Huskies rely on defense
Late-season improvement keeps bowl hopes alive
SEATTLE – Amid all the questions that surrounded the University of Washington football team heading into its 2010 season, there seemed to be only one known commodity.
UW’s high-octane offense would carry the team, while the defense would scramble to keep up.
And yet as the Huskies cling to a shred of postseason hope, it’s the UW defense that has been shining as of late and keeping the season alive.
The much-maligned Huskies defense has been playing its best football in recent weeks.
“It’s the same thing as last year, these last couple games we’re firing on all cylinders as a defense,” safety Nate Fellner said. “We’re really coming along. We just have to take that momentum to Cal.”
Since UW quarterback Jake Locker suffered a cracked rib late last month, the Huskies have scored just three offensive touchdowns while averaging only 230.3 yards per game. Over that same stretch, the defense has gradually found its way after a horrid start to the season.
The Huskies were the first team this season to hold Oregon’s No. 1-ranked offense scoreless for the first quarter of a game, and UW’s defense kept the Huskies in that game until midway through the third quarter.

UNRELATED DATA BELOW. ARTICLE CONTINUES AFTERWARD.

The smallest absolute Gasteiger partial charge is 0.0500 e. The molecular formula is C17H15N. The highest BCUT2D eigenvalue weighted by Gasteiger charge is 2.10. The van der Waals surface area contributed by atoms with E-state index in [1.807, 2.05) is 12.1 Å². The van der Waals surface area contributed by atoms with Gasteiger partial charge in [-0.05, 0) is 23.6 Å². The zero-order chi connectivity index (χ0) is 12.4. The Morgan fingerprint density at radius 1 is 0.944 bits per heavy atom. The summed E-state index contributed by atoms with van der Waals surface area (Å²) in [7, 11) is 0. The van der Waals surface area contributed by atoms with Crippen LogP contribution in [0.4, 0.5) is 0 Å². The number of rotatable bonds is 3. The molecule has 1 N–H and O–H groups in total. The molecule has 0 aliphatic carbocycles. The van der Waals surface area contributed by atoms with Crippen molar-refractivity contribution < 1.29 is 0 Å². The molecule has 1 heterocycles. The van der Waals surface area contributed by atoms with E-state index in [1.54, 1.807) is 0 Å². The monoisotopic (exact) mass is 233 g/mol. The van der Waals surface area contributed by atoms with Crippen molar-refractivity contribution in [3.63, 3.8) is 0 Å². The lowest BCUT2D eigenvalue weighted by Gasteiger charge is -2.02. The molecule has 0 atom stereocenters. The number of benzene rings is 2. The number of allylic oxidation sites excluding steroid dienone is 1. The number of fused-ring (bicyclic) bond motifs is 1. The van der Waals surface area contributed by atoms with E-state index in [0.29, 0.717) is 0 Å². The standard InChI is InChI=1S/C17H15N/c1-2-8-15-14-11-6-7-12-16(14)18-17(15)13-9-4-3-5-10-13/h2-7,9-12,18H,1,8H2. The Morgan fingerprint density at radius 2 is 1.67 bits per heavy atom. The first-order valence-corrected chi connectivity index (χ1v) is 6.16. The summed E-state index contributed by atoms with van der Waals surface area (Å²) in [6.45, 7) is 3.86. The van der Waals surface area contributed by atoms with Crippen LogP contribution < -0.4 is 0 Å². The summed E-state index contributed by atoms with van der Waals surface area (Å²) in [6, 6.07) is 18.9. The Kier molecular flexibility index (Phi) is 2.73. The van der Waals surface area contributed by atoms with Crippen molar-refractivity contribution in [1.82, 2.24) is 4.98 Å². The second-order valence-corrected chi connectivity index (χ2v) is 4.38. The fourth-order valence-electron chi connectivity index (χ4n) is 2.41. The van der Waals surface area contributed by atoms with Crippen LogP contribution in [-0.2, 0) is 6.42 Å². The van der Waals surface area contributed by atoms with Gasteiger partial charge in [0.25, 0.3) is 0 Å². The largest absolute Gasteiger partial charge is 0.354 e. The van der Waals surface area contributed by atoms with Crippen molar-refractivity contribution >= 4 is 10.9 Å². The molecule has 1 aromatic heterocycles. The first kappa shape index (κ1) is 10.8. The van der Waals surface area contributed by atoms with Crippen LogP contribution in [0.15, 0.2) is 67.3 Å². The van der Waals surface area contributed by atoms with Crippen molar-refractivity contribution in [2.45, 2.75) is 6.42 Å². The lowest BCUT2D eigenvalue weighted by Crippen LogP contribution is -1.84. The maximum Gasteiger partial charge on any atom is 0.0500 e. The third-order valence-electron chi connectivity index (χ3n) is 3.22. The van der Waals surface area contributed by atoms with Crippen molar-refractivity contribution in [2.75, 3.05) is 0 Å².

Eleven days later against UCLA, the Huskies put on their finest 60 minutes of defensive football while holding the Bruins to 163 yards and seven points.
“We’ve definitely stepped our game up,” middle linebacker Cort Dennison said. “I think (cornerback) Quinton Richardson has really stepped his game up, and I think it definitely shows.”
Richardson’s play seems to have reflected that of the Huskies defense all season. When he was struggling early in the year – Richardson got benched during the course of games against USC and Arizona – UW’s defense got run over. Since the opening drive of the Oregon game, when Richardson shed a blocker and dropped Ducks receiver Jeff Maehl for a four-yard loss, the junior cornerback has been playing some of his best football. In the past two games, he has a forced fumble, two pass breakups and an interception that he returned for a touchdown against UCLA.
“He’s probably our most improved player on defense,” defensive coordinator Nick Holt said. “He’s come a long way. He started off shaky, but he kept battling. He’s been coachable. We gave him a lot of opportunities, and now it’s paying off.”
The Huskies, who need to win their last two games to qualify for a bowl game, have also gotten improved safety play, a steady pass rush and stout run defense from interior d-linemen like Alameda Ta’amu and Semisi Tokolahi.